The High-Tech, Low-Life People We’ve Become
The Internet has given each and every one of us the power to connect with others, find countless outlets for creativity, enjoy unlimited amount of entertainment, conduct business, and oh-so much more. We’re at a point where we’re embracing elements of the cyberpunk culture through this idea of a high-tech, low-life lifestyle in which we may not need a lot of physical items as long as we have the tools to access the World’s information through the Web.
This is, in no way, going to be a history lesson but I’d like to take you through some of the pivotal points of the Web that has changed the way we’ve become due in part to the Net.
Social Media has always been around in one form or another as long as there was a way to communicate to others over the Net. Prior to what we have now with the endless amount of messenger apps, video conferencing, and dozens of high-profile social platforms we had simpler options such as Usernets and BBSs. Shift in how we wanted to communicate continued to progress social media into messenger services and many other outlets that have a long, rich history.
Social media has always been an excellent way to discover new interests, engage in conversations with people of all over, share information, conduct business, self-promotion, comedy, and more. Information may be the backbone of the Internet but social is what attracts the majority of us wanting to go online.
Online Gaming contributes to the widespread adoption of the Web, too. While businesses were trying to make themselves found online there were already established communities for the sole sake of developing, distributing, and playing games with others. PC and some early home entertainment systems were able to access online play but a big shift came during online integration in systems such as the PS2, Dreamcast, and Xbox; now your console gamer could enjoy online play with others, which in turn, drove them to use more of the Web to interact with other players via gaming sites, forums, online chat, and more.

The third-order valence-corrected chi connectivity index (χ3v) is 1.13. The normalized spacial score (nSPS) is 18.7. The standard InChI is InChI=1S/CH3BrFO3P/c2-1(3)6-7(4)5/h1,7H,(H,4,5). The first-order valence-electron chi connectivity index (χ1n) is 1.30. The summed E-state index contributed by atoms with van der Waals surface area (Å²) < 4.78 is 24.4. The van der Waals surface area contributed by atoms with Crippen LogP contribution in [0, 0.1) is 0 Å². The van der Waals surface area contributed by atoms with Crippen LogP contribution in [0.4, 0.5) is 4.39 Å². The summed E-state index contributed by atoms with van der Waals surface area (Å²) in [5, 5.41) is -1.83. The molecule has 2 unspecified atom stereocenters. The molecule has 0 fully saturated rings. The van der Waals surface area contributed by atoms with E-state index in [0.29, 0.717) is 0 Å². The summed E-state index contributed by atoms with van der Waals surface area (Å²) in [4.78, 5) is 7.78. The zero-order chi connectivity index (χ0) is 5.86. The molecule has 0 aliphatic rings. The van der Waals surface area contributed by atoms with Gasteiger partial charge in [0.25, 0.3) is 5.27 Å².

Like so many drivers of industries, the want for gambling was ever present, which is why there are many great sites for seasoned online gamblers wanting to have fun or go pro. Games people have come to know and love like slots, blackjack, roulette, and poker are now offered through digital means with real-world payouts. Curation sites help those wanting to scratch their itch for gambling by collecting the best strategies and software; this forward thinking has led to a wide acceptance of online gambling.
Streaming Video is the 800 pound gorilla in the room for the telecoms. Standard broadcasting and cable may take quite some time to make a change (believe me – they are going to resist as hard as they can) but people have spoken and they want streaming options. Netflix, Hulu, HBOGo, P2P streams, online sports, Twitch, YouTube, and whatever you desire is out there in a-la-carte format. We, the people, now have control on what entertainment we desire when it comes to our schedule and taste. We’re no longer locked down to a predetermined schedule.
The fact that we have so many options and can pick-and-choose as we please has created mass communities dedicated to finding and sharing interesting video finds, holding binge watching parties, hopping on social media to chat while shows are in motion, and really create this sense that we are all watching something together rather than vegging out on the couch alone with your box.
It’s interesting to see how the web has evolved. It’s much like how they ask “does art imitate life or life imitate art?” – did we imagine the Internet to have such an immense impact on our social lives, entertainment, and creativity or was it always there and it only took time for it to come to fruition? All I know is that there’s no going back and it’ll only get better. We may be enclosing ourselves in the physical world but trading it off with unlimited opportunities found on the net.
How has the Internet changed your life?